Private insurers in Rwanda have returned to profit, but huge motor vehicle accident claims are pilling pressure on industrial margins, reflecting a tough business environment.
National Bank of Rwanda Governor John Rwangombwa cited a combination of weak underwriting risk assessment, price undercutting and high claims as some of the practices reducing profits.
As such, while the the private insurer’s net profits expanded by 169.4 per cent to reach Rwf3.3 billion ($3.8 million) in between January-December 2017, from negative Rwf4.7 billion ($5.5 million) in 2016, the contribution of the mandatory motor vehicle premiums have remained in the negatives for the fourth straight years.
“The net underwriting losses for private insurers stood at Rwf4.3 billion ($5 million) as at December 2017,” said Mr Rwangombwa during the presentation of the Monetary Policy and Financial Stability Statement on March 6.
On their part, the insurers complained that the current minimal wage used as a basis for compensating accident victims is the biggest contributor to the losses.
The insurers say compensations for motor vehicle accident victims in Rwanda has remained high compared with other East African countries. This is largely because Rwanda has unlimited liabilities while Uganda and Kenya have caps.
They argue that the process of coming up with a minimum wage to compensate accident victims, which was decided by a courts of law, was done without involving the insurers. As a result the minimal wage is the highest in the East African Community.
“In the 1940’s the minimum wage was Rwf10 then later increased to Rwf80. But courts are awarding Rwf3,000 ($3.5) per day to accident victims,” said Alex Bahizi CEO of Bank of Kigali General Insurance.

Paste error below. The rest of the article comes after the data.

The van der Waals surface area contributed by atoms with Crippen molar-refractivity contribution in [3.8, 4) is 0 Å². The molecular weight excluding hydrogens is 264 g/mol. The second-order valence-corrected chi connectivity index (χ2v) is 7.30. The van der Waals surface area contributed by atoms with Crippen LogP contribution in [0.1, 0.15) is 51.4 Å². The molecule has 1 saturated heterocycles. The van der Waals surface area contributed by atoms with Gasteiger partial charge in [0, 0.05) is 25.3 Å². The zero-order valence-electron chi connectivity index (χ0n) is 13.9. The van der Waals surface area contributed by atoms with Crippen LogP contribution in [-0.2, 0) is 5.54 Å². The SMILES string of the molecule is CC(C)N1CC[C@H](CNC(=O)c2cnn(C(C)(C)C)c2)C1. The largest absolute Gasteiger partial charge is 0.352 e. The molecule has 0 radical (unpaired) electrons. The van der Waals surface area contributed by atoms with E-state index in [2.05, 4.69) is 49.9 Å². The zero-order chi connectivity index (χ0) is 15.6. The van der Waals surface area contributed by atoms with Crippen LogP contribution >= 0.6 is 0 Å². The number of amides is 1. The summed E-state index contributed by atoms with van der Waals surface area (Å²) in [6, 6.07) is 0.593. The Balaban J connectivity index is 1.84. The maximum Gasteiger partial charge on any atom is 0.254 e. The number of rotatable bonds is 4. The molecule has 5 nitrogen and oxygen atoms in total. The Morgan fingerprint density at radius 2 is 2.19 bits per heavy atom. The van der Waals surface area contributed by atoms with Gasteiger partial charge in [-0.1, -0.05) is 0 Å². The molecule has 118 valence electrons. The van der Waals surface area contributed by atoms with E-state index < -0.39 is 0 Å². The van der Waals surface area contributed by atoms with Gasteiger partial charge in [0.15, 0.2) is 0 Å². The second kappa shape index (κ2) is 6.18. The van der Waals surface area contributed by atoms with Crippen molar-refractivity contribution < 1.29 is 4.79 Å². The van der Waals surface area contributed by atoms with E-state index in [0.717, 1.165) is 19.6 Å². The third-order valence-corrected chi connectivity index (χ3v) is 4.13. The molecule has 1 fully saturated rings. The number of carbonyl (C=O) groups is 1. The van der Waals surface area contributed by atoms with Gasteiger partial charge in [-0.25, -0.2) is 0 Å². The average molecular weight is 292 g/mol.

“If an 18-year old victim sustains injuries during a car accident, current regulation requires that they are compensated for the rest of their lives as the assumption is that they will have worked for the rest of their life,” said Mr Bahizi.
When the Rwf3,000 minimum wage is multiplied by say 48 years, the victim can get upto Rwf52.5 million ($61,425) — a figure insurers say is huge in a competitive motor vehicle insurance sector.
New pricing model
The insurers have come up with a draft legislation that was presented to the insurance industry regulator — National Bank of Rwanda — to correct the industrial anomaly.
The draft law comes shortly after the insurers hiked motor vehicle insurance premiums to protect their profits and shareholders’ capital.
The motor insurance premiums were hiked by up to 73 per cent in January, causing an uproar in the country.
The mandatory third party insurance policy was increased by 40 to 73 per cent, while the comprehensive package has increased from 3.5 per cent of the value of the vehicle to 4.5 per cent.
The central bank strongly believes the new insurance pricing model will further improve business for the insurance sector.
Mr Rwangombwa said there was a need for proper assessment of insurance risk and appropriate pricing if private insurers are to sustain solvency at required levels.
On a positive note, the liquidity ratio of private insurers improved to 127 per cent from 106 per cent. This falls within the required liquidity position range of minimum 120 per cent and maximum 150 per cent for insurers.
“Better management of receivables, combating fraud in the claims process and containment of management expenses is also expected to improve the insurers underwriting profits,” said Mr Rwangombwa.